# Differntiation on Integrals

How would you differntiate the following type of formula:

d/dt [ e^(Integral from 0 to t [v(x+s,t-s) ds])f(x+t)]

Note: I dont want to change variables, I know I can make it nicer but I would like to know how to do it directly.

So far:

= e^(d/dt[integral from 0 to t(v(x+s,t-s)ds)]) * f(x+t) + e^(integral from 0 to t[v(x+s,t-s)ds]) * d/dt(f(x+t))

So I really just need help doing:

d/dt [ Integral from 0 to t (v(x+s,t-s)ds)]

Hurkyl
Staff Emeritus
Gold Member
Er,

$$\frac{d}{dx} e^{u(x)} \neq e^{\frac{d}{dx} u(x)$$

(usually)

Hurkyl
Staff Emeritus
Gold Member
So I really just need help doing:

d/dt [ Integral from 0 to t (v(x+s,t-s)ds)]

Nope. Apply Leibniz's rule. Or derive it yourself by using limits.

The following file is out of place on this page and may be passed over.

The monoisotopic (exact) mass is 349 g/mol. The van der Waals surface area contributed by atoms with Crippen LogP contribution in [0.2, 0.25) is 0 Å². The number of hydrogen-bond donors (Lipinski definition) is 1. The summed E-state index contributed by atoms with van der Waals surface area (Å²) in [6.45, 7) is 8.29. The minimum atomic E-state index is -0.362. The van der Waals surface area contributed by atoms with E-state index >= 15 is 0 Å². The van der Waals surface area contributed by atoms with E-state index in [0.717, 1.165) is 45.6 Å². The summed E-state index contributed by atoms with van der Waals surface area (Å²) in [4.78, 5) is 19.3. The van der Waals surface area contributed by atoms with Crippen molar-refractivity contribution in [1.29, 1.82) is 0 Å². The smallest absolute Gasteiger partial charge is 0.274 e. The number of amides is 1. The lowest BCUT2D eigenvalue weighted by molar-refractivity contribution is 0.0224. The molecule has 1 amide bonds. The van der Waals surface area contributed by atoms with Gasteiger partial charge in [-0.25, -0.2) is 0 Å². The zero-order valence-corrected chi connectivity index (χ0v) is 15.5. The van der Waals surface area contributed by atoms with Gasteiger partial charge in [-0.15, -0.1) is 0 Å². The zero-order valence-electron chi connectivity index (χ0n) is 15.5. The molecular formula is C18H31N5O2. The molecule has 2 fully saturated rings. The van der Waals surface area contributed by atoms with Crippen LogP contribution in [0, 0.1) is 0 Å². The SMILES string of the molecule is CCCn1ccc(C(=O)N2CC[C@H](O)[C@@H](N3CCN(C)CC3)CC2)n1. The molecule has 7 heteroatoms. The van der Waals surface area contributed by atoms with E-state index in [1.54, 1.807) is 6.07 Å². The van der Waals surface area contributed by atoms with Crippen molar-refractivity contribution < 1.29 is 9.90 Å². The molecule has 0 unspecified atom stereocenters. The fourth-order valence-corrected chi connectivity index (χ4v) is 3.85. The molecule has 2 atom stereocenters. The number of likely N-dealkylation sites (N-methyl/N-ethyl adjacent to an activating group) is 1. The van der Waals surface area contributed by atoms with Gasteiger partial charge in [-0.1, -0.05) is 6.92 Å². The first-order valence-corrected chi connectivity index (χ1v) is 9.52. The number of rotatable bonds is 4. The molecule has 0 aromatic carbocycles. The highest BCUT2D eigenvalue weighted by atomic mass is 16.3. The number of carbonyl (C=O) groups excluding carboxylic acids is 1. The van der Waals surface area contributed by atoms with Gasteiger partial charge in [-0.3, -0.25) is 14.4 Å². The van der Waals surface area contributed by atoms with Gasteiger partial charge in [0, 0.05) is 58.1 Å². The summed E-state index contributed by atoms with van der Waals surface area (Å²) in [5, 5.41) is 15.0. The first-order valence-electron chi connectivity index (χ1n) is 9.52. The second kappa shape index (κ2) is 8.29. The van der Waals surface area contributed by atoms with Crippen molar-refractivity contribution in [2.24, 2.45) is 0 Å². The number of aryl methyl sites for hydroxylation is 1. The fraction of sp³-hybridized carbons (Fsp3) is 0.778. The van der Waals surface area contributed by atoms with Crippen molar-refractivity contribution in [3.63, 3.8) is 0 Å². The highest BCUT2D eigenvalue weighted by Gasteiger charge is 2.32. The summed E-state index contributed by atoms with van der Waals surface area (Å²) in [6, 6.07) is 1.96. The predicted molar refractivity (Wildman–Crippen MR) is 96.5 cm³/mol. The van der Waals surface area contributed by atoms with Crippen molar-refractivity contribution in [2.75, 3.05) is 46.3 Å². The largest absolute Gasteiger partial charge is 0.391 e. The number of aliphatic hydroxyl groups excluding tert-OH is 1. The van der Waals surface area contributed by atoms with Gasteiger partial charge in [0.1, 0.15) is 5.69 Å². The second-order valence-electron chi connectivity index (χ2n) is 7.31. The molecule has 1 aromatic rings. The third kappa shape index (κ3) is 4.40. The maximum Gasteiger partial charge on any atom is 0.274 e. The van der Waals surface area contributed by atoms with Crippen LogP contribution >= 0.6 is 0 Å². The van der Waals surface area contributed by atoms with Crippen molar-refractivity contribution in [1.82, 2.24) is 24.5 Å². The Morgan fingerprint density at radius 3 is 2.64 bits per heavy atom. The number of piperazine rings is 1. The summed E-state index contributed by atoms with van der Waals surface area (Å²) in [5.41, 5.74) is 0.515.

Er,

$$\frac{d}{dx} e^{u(x)} \neq e^{\frac{d}{dx} u(x)$$

(usually)
True, though I still need to find out d/dx[u(x)] or in my case what I listed above. Since d/dt(e^u(x,t)) = d/dt[u(x,t)]e^u(x,t)

Leibniz's rule:

Since I'm unsure v or d/dt are continuous on over the region does that mean I cannot pass the differentiation?

Or can I still use:

d/dt[Integral from a to b(f(x,t)dx)] =

Integral from a to b[d/dt(f(x,t)dx)] + f(b,t)db/dt - f(a,t)da/dt

Last edited:
So, I think I did it but I'm unsure and I would like you guys to confirm it if possible.

d/dt[ int 0 to t ( V(x+s,t-s)ds )
=
Int 0 to t [ d/dt ( v(x+s,t-s) ) ] + v(x+t, 0)dt/dt - v(x,t)d0/dt
=
Into 0 to t [ d/dt ( v(x+s,t-s) ) + v(x+t,0)

Assuming continuity over the region